Why do people wear TOMS shoes? Is it because:
- they want to help those who don’t have shoes?
- want others to know that they are charitable?
- TOMS shoes are fashionable?
TOMS shoes are badged goods. People could have donated directly to a cause, but wearing TOMS demonstrates to others that they do so.
Why do people drive Priuses? Is it because:
- they want to save the planet?
- they want to save gas?
- they want others to think that they care about carbon emissions?
Prius is a badged good. There are many ways, even more effective ways, to reduce one’s carbon footprint, but driving a Prius demonstrates to others that they do so.
Badged goods are goods that allow a consumer to utilize and, at the same time, proclaim that brand’s intentions. This is the same as wearing a certain brand shirt. It evokes a certain image of who you are.
The only factor, as the label suggests, is that it has to be public. Hidden benefits are hard to sell.
As an example of hidden benefits, consider perishable goods. They are a little bit more difficult to convey their respectable brands because they simply expire.
Take Thanksgiving (or any holiday party). How would you know whether the host served an organic fowl from Whole Foods or a discount bird from Food 4 Less unless there was a label next to the entrée or the host “claimed” it so.
Likewise, whether intentionally or coincidentally, Umami Burgers (a restaurant franchise) brands its burgers by searing the top of its buns with the U logo.
Therefore, whenever someone posts his/her food onto social media, it’s obvious where it came from.
With that said, badged goods are only as effective as the reach of the brand. If you cannot communicate what your brand represents, then it is no more effective than a random logo on a napkin. However, if done so correctly, your brand and its representations could be recognized, authenticated, and reciprocated by your target audience.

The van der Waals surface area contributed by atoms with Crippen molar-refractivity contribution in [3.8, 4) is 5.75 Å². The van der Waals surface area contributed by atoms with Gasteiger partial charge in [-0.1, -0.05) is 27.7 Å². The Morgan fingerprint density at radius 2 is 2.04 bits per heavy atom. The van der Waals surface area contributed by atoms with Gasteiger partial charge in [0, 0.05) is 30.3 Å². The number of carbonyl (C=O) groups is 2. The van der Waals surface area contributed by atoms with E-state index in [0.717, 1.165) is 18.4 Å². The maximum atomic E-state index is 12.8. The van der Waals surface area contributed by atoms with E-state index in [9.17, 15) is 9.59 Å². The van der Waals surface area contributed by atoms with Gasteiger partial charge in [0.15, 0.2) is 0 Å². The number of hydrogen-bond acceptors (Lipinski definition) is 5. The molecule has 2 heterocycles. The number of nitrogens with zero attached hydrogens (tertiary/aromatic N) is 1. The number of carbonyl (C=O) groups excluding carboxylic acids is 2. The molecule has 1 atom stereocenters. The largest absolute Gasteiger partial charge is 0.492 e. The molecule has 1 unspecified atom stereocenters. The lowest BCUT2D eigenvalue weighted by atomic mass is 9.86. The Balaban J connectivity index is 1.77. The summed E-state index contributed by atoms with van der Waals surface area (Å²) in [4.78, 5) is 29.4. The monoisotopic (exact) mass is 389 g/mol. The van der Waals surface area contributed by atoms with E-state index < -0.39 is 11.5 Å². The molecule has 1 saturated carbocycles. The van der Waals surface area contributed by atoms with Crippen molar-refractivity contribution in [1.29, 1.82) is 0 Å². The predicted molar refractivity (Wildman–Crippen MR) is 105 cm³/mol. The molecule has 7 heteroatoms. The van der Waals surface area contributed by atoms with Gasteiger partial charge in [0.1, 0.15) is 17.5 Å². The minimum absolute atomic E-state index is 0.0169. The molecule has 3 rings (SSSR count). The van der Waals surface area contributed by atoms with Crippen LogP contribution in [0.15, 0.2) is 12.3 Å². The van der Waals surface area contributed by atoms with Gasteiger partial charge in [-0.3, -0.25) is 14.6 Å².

If your brand is not clear or well communicated, then it is not a bad idea to associate yourself with a positive brand. For example, in America, a person who has a British accent automatically sounds smarter and looks sexier. That is because Britain is cool-ish.
This is the same as a person who graduated from Harvard. It doesn’t matter what the study was in, Harvard’s strong brand carries over to the graduate.
What does your brand represent? What value will your client get by associating with your brand? Conversely, if it’s not a good brand, they might even try to hide it or always have to justify their decision.
Branding is a complex issue. The following steps cannot simplify it, but they’re a good start:
- As mentioned in Limitations, your first goal is to have a clear and concise brand. That, in itself, is a difficult task.
- If you’ve successfully done so, then making it a badged good with a strong, positive meaning would be the next step.
- Lastly, you have to transmit that to the masses … or, at least, to those who matter.
Think carefully. Your approach may not come immediately, but definitely put this strategy on the back burners.
P.S. What are you thankful for? Comment below!
Among many things, I am thankful for my friends, new and old, for keeping life fun.